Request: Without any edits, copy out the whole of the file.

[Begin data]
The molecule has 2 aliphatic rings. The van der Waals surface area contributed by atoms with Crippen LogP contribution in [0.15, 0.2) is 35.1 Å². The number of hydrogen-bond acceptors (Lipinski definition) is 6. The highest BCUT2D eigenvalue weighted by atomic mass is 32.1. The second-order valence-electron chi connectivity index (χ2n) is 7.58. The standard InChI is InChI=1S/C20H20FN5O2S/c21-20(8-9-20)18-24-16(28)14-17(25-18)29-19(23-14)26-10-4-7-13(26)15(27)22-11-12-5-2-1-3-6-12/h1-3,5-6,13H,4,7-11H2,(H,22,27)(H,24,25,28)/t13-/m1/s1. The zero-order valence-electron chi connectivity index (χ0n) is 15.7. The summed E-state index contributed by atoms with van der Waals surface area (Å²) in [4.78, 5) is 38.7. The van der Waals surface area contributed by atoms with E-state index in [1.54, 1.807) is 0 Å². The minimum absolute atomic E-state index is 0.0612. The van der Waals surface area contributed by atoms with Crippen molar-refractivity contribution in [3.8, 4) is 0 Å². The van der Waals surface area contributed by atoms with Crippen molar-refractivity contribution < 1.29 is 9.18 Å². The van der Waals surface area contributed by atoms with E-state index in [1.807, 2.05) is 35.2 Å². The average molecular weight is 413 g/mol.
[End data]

The molecule has 2 aliphatic rings. The van der Waals surface area contributed by atoms with Crippen LogP contribution in [0.15, 0.2) is 35.1 Å². The number of hydrogen-bond acceptors (Lipinski definition) is 6. The highest BCUT2D eigenvalue weighted by atomic mass is 32.1. The second-order valence-electron chi connectivity index (χ2n) is 7.58. The standard InChI is InChI=1S/C20H20FN5O2S/c21-20(8-9-20)18-24-16(28)14-17(25-18)29-19(23-14)26-10-4-7-13(26)15(27)22-11-12-5-2-1-3-6-12/h1-3,5-6,13H,4,7-11H2,(H,22,27)(H,24,25,28)/t13-/m1/s1. The zero-order valence-electron chi connectivity index (χ0n) is 15.7. The summed E-state index contributed by atoms with van der Waals surface area (Å²) in [4.78, 5) is 38.7. The van der Waals surface area contributed by atoms with E-state index in [1.54, 1.807) is 0 Å². The minimum absolute atomic E-state index is 0.0612. The van der Waals surface area contributed by atoms with Crippen molar-refractivity contribution in [3.8, 4) is 0 Å². The van der Waals surface area contributed by atoms with Crippen molar-refractivity contribution < 1.29 is 9.18 Å². The van der Waals surface area contributed by atoms with E-state index in [1.807, 2.05) is 35.2 Å². The average molecular weight is 413 g/mol.